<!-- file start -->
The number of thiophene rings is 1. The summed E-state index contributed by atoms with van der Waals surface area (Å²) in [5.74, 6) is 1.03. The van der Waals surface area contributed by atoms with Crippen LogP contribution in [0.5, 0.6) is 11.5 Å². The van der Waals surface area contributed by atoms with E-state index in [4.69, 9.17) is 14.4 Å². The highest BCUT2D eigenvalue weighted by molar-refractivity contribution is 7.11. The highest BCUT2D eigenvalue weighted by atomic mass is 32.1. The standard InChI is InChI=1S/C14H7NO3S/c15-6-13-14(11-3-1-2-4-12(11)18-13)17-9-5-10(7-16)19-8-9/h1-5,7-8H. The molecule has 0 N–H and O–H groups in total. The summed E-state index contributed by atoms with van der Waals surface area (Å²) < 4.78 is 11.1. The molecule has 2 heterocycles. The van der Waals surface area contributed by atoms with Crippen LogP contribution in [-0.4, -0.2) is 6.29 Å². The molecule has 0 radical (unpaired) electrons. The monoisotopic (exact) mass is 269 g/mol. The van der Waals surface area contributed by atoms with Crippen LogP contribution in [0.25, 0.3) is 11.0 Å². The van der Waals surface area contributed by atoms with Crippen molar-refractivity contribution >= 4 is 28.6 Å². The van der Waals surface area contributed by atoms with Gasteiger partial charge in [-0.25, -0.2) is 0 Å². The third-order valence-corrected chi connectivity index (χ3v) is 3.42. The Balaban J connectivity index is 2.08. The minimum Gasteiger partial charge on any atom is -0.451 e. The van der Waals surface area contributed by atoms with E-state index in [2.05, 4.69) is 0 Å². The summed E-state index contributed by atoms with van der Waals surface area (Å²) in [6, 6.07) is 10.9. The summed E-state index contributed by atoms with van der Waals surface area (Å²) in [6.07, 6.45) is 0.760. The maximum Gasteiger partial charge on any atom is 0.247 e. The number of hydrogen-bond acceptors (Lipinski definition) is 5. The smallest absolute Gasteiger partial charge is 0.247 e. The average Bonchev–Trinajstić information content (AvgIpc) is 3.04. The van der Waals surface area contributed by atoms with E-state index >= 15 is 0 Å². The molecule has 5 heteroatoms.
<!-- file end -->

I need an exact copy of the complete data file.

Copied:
The number of thiophene rings is 1. The summed E-state index contributed by atoms with van der Waals surface area (Å²) in [5.74, 6) is 1.03. The van der Waals surface area contributed by atoms with Crippen LogP contribution in [0.5, 0.6) is 11.5 Å². The van der Waals surface area contributed by atoms with E-state index in [4.69, 9.17) is 14.4 Å². The highest BCUT2D eigenvalue weighted by molar-refractivity contribution is 7.11. The highest BCUT2D eigenvalue weighted by atomic mass is 32.1. The standard InChI is InChI=1S/C14H7NO3S/c15-6-13-14(11-3-1-2-4-12(11)18-13)17-9-5-10(7-16)19-8-9/h1-5,7-8H. The molecule has 0 N–H and O–H groups in total. The summed E-state index contributed by atoms with van der Waals surface area (Å²) < 4.78 is 11.1. The molecule has 2 heterocycles. The van der Waals surface area contributed by atoms with Crippen LogP contribution in [-0.4, -0.2) is 6.29 Å². The molecule has 0 radical (unpaired) electrons. The monoisotopic (exact) mass is 269 g/mol. The van der Waals surface area contributed by atoms with Crippen LogP contribution in [0.25, 0.3) is 11.0 Å². The van der Waals surface area contributed by atoms with Crippen molar-refractivity contribution >= 4 is 28.6 Å². The van der Waals surface area contributed by atoms with Gasteiger partial charge in [-0.25, -0.2) is 0 Å². The third-order valence-corrected chi connectivity index (χ3v) is 3.42. The Balaban J connectivity index is 2.08. The minimum Gasteiger partial charge on any atom is -0.451 e. The van der Waals surface area contributed by atoms with E-state index in [2.05, 4.69) is 0 Å². The summed E-state index contributed by atoms with van der Waals surface area (Å²) in [6, 6.07) is 10.9. The summed E-state index contributed by atoms with van der Waals surface area (Å²) in [6.07, 6.45) is 0.760. The maximum Gasteiger partial charge on any atom is 0.247 e. The number of hydrogen-bond acceptors (Lipinski definition) is 5. The smallest absolute Gasteiger partial charge is 0.247 e. The average Bonchev–Trinajstić information content (AvgIpc) is 3.04. The van der Waals surface area contributed by atoms with E-state index >= 15 is 0 Å². The molecule has 5 heteroatoms.